I don't think I'll ever understand the all-pervasive compulsion for catfolk... I do understand peoples' love of their pet cats and all that entails. I just don't understand the payoff for roleplaying a humanoid that has a cat's face. The vast majority of catfolk I've seen created over the years seem to focus on things like improved agility and heightened senses. These two groups of bonuses are easily acquired without also mandating that one be descended from felines. So... what else motivates so many people so strongly to want to play a catfolk? Is it the furry ears? The fluffy tail? The whiskers? What? I'm also surprised that we don't see even a tiny fraction of a demand for dogfolk - aren't they just as popular and beloved a pet as cats?

Can anyone actually explain this gamer fetish for catfolk? Please? All I've ever gotten in response in the past are people claiming I hate cats (I don't) or that I'm trolling (I'm not).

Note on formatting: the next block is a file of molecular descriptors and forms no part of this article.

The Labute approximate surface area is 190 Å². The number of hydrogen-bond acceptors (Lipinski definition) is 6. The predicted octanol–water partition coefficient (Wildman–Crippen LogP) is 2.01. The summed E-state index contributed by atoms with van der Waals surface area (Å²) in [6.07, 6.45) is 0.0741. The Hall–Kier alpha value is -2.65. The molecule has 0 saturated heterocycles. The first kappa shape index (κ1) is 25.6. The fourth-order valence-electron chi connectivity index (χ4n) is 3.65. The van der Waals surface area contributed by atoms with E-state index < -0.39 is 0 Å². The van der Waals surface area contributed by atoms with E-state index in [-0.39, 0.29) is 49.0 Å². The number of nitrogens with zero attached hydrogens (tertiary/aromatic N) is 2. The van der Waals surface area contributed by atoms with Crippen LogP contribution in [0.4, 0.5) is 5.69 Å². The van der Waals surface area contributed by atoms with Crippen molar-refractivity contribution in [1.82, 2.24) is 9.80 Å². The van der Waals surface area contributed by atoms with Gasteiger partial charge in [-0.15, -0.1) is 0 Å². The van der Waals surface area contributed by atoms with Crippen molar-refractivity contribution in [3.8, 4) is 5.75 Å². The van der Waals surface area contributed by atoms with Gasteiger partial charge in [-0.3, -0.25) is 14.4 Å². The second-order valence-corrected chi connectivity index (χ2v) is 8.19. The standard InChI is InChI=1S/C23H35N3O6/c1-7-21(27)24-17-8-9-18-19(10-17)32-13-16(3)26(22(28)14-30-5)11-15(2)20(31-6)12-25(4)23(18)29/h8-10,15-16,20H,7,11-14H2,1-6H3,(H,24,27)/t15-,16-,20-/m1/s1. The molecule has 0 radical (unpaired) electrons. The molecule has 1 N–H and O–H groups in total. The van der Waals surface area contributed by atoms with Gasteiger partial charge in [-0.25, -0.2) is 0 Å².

As a comparison:

I've never understood the appeal of Tolkien-influenced elves (not the short elves from fairy tales, but the immortal elitist developers of magic and archery) at all. I just can't see myself ever playing a two-century old pointed-eared snob. And as you can see (or rather, read), this frustration with the popularity of elves has metastasized into a bile-covered revulsion. Understand that I don't hate elves in general, just how D&D's archetypal elves are presented and flavored.

The same can't be said for halfings. I've always f@+@ing hated halflings beginning from the first time I read The Hobbit.

Returning to the original question:
Like Mournblade94 said, those of us that like catfolk are drawn to the race because in many ways, we easily identify with cats and their behavior. Others just want new races to replace races they actively dislike.


OmNefarious wrote:
Playing catpeople is a way of playing a "monstrous" race without having to be something seen as a "bad guy". That or someone somewhere in the internet would say we are all closet furries.

About 83% of people are closet furries because of Disney, if you define a 'furry' in the loosest of terms :).